Other studies support a correlation between garlic consumption and reduced risk of cancer but leave some questions unanswered. What kind of garlic – raw or cooked? If it was a supplement, what was done to account for differences among supplements?

It seems to make a difference – and it definitely adds to the complexity of proving a correlation.

As I’ve often pointed out in this newsletter, correlations must be viewed with caution. When two things tend to occur together, they’re correlated. But this is not proof that one of them caused the other. An example is the observation that if certain teams win the Super Bowl, the stock market will be up for the year. The two events are correlated but clearly one of them doesn’t cause the other.

However, I feel very confident adding garlic to my plan to beat cancer.

Heart benefits and more. . .

Garlic has many other health benefits, some of which are common knowledge and some of which aren’t. Indeed, it’s a natural blood thinner known for preventing plaque buildup linked to heart disease, stroke, and blood clots. It can lower blood pressure five to eight percent, and it may lead to better outcomes after a heart attack.

Studies show garlic may even help prevent colds.

Is there anything this stuff can’t do? All the evidence indicates garlic is a powerful aid to good health. In test tubes, garlic killed roundworms, the most common intestinal parasite. Researchers don’t yet know if it kills parasites in people.

Gobbles up microbes that cause cancer

Allicin, a major constituent of garlic, is strongly anti-pathogenic – meaning it gobbles up bacteria, viruses, yeasts, and intestinal parasites. Helicobacter pylori (H. pylori), also called Campylobacter, is a stealth bacteria found in the stomach lining of about two-thirds of the world population. It’s heavily linked to stomach cancer and ulcers.

Allicin may help stomp out H. pylori, which may be why the statistics quoted earlier in this article show garlic is so beneficial for those at high risk of stomach cancer.

Garlic enhances your immune system. It can bind to breast cell receptor sites, thereby denying those sites to cancer agents. It boosts DNA repair, reduces cell proliferation, and induces natural cell death (cancer cells, as you know, tend to be immune to natural cell death. Garlic may help set them right).

Garlic and other members of the Allium family (like its cousins, onion, shallots, and chives) contain flavonoids and phenols – natural plant chemicals that may keep damaged cells from advancing to cancer.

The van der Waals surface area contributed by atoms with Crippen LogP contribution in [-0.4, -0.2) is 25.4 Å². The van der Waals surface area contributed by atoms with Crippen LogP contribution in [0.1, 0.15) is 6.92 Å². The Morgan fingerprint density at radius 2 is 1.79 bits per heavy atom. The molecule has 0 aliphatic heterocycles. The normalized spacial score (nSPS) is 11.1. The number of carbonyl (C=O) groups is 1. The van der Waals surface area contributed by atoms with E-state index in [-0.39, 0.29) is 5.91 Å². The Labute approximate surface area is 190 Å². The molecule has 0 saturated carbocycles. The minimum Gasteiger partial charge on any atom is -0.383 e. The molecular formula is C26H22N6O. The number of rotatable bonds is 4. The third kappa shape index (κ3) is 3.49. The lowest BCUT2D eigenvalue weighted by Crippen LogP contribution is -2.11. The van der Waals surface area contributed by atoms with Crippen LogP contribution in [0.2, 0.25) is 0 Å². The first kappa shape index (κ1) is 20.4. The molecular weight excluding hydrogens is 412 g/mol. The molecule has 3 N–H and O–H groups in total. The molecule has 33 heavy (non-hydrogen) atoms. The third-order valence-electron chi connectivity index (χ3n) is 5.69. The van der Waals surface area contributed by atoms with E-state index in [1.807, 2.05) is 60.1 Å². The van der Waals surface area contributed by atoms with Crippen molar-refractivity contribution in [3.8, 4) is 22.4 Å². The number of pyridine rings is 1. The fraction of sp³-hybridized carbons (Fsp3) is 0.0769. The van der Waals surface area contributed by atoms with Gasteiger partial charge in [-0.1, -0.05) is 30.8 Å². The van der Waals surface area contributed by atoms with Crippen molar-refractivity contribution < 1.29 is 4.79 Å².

Garlic is a potent antioxidant and anti-inflammatory that boasts high amounts of vitamin C.

How to stake your claim
to garlic’s anti-cancer benefits

The secret of claiming garlic’s anti-cancer benefits is this: Eat it raw – and crush it before eating!

Use fresh, chopped, or squeezed garlic to get maximum therapeutic benefit. Cooking reduces its enzymatic action (as with most foods). And according to our sources, many garlic supplements are of little use.

Garlic contains both alliin and an enzyme called allinase. When crushed, they mix to create allicin, believed to be the substance behind garlic’s health benefits. If you cook garlic, chop it and wait ten minutes before cooking – allowing the enzymes to work and (presumably) maintain most of its benefits.

Nine ways to eat raw garlic every day

A clove of garlic a day may be just as good as the proverbial apple a day.

But many people have trouble eating garlic straight up. It has the potential to cause GI distress, especially if taken raw on an empty stomach. To be honest, eating large amounts of raw garlic is a stretch for me, even though I love it as a seasoning. But my dauntless researchers did come up with nine ideas to get you started:

  1. Homemade Salsa. Make it from fresh or canned tomatoes with tons of raw garlic and onions, drizzled with olive oil. Drench eggs, fish, chicken breasts, or even salads with it. Yum!